For this sludge dewatering cycle valve V1 is closed to discontinue the supply of acid, and thickened sludge from tank 22 supplied to conditioning tank 26 by pump P1. Gate G1 is open to supply fly ash to the tank, and valve V2 is opened to supply lime to the tank. The lime serves as a coagulant to agglomerate fine particles and aids the subsequent filtering, as is known. Pump P2 supplies the conditioned sludge to the filter press under high pressure as before. Valves V3 and V4 are closed, the latter stopping flow of filtrate to alum tank 37. Pump P3 may remain on until tank 37 is empty and then turned off, or left off if the volume of tank 37 is small compared to that of storage tank 14. Valve V5 is opened and pump P4 turned on to return the filtrate from press 27 to the inlet of the water treatment system.
During this sludge dewatering cycle fresh alum from tank 13 may be shut off until all the recovered alum in tank 14 has been used up. Then new alum from tank 13 is used for a sufficient length of time to insure that all the recovered alum has passed through the system and its coagulant products eliminated. From time to time, as pressure in the filter press builds up, supply of conditioned sludge to the press may be temporarily cut off and the cake dumped.
When all the recovered alum has been used up, the operation may be switched back to the alum recovery cycle, and the supply of new alum reduced to make-up quantities.
Inasmuch as the facilities used in alum recovery handle acid solutions and solids, they should be made of acid-resistant materials. These include mixer 24, tank 26, pumps P2 and P3, the filter press 27, tank 37 and the connecting lines. However, during the alum recovery the hydroxide portions of the solids in the sludge are converted to alum and resolubilized, so that substantially less solids need to be removed in the form of cake from the filter press. Hence smaller filter press facilities suffice during alum recovery.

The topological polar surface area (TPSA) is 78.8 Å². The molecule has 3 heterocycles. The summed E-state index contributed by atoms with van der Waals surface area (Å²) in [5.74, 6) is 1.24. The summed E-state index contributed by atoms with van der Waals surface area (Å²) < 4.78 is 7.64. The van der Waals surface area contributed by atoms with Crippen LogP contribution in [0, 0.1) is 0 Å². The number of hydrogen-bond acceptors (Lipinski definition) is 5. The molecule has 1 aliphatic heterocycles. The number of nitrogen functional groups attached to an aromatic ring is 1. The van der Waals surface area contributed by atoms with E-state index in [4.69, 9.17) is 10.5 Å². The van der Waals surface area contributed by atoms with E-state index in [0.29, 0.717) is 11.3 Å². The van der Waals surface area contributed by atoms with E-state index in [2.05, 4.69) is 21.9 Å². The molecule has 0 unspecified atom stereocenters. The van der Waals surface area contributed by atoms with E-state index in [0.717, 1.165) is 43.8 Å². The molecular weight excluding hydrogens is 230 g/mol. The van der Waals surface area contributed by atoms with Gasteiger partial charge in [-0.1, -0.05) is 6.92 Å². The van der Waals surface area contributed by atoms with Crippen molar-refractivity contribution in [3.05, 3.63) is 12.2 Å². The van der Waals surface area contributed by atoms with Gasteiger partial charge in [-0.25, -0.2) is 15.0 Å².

During simple sludge dewatering more solids need to be removed, and additional facilities may be provided and switched into use during this cycle of operation.
Referring to FIG. 3, instead of supplying thickened sludge from tank 22 to acid mixer 24 as in FIG. 1, the sludge may be fed to an intermediate holding-decanting tank 51. The sludge in tank 51 is pumped by P1 to mixer 24, and the supernatant liquid returned through line 52 to the raw water inlet for retreatment. As mentioned above, the filtrate from press 27 during the end of run cycle may be fed to tank 51 rather than to tank 39, suitable lines and valves (not shown) being provided.
It should be understood that exact neutralization of the cake in filter press 27 at the end of run during alum recovery is not essential, so long as the acidulous cake is sufficiently neutralized to avoid excessive damage to the subsequent handling facilities and to be suitable for land fill or other disposal.
By using a filter press during the alum recovery cycle the intimate contact of the acid with the cake as it forms promotes a highly efficient alum recovery under normal operating conditions. Also, during the end of run cycles during alum recovery the flow of lime slurry through the acidulous cake promotes effective neutralization. In addition, since the filter press is used during both alum recovery and sludge dewatering cycles, a highly dewatered cake can be formed which can be disposed of readily.
It will be understood that the facilities for large water treatment systems may become quite elaborate, and that the facilities shown in the drawings may be expanded and adapted to the requirements of the particular application.